John Sousa, who worked at Wesley Chapel High School in the Tampa Bay area when he allegedly told black students, “Don’t make me call Donald Trump and get you sent back to Africa,” will be transferred to a different school in Pasco County.
The white teacher in Florida who allegedly threatened to get Donald Trump to send black students back to Africa has been suspended without pay for three days. He will also be transferred to another school in the same country.
The incident occurred the day after President-elect Trump was elected and while the superintendent Kurt Browning said the situation was “incredibly inappropriate” it was not an offense worthy of being fired over.
“You’ve heard me say I’m a supporter of second chances,” Browning stated. “That behavior is not condoned by this district. But there is a place for him.”
One of the problems is that there are discrepancies regarding what actually happened in the school hallway when the comments were allegedly made.
According to district spokeswoman Linda Cobbe, Sousa admitted making the deportation comments to the students but said he did not specify they would be sent to Africa. The students “were not unanimous” in their descriptions of the incident either.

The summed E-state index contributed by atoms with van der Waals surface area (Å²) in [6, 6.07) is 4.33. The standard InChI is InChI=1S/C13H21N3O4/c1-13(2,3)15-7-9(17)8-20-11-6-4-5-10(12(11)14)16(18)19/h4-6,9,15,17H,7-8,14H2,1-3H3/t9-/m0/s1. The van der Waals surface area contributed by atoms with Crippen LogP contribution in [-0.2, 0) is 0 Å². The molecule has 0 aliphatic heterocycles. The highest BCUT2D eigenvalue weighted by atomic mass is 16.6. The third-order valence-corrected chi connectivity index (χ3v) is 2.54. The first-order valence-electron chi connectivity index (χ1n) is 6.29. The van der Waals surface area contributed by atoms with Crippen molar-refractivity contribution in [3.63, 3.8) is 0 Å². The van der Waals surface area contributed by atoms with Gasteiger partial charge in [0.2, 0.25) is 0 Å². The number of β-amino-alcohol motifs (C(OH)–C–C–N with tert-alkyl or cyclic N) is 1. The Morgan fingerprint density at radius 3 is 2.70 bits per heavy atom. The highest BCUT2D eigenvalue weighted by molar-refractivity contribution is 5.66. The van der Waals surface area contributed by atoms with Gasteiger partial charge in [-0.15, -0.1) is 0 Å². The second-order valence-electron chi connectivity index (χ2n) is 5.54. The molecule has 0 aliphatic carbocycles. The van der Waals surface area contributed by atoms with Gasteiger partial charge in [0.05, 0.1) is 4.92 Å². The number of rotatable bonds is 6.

When the Tampa Bay Times interviewed Sousa, he stated the following, “I said, ‘You kids get where you’re supposed to be, or the new president could get you in trouble.’”
Sousa told the Tampa Bay Times that he never pointed out any particular group of students.
“Maybe I should have been minding my own business … but there were kids where they weren’t supposed to be.”
“I didn’t vote for Donald Trump. … I am not a racist,” he went on. “This is what’s wrong with America. People make accusations about people without really knowing them.”
He will be transferred to Mitchell High School in Trinity, Fla., where he will teach students with autism.
The school board members were unanimous in approving the disciplinary steps that were taken. They felt that the suspension and the transfer were enough.
“It’s inappropriate language,” board member Steve Luikart, said. “Do you slap their hands, or cut their knees off?”
“He’s being punished enough,” added another board member Alison Crumbley. “He’s on our radar screen.”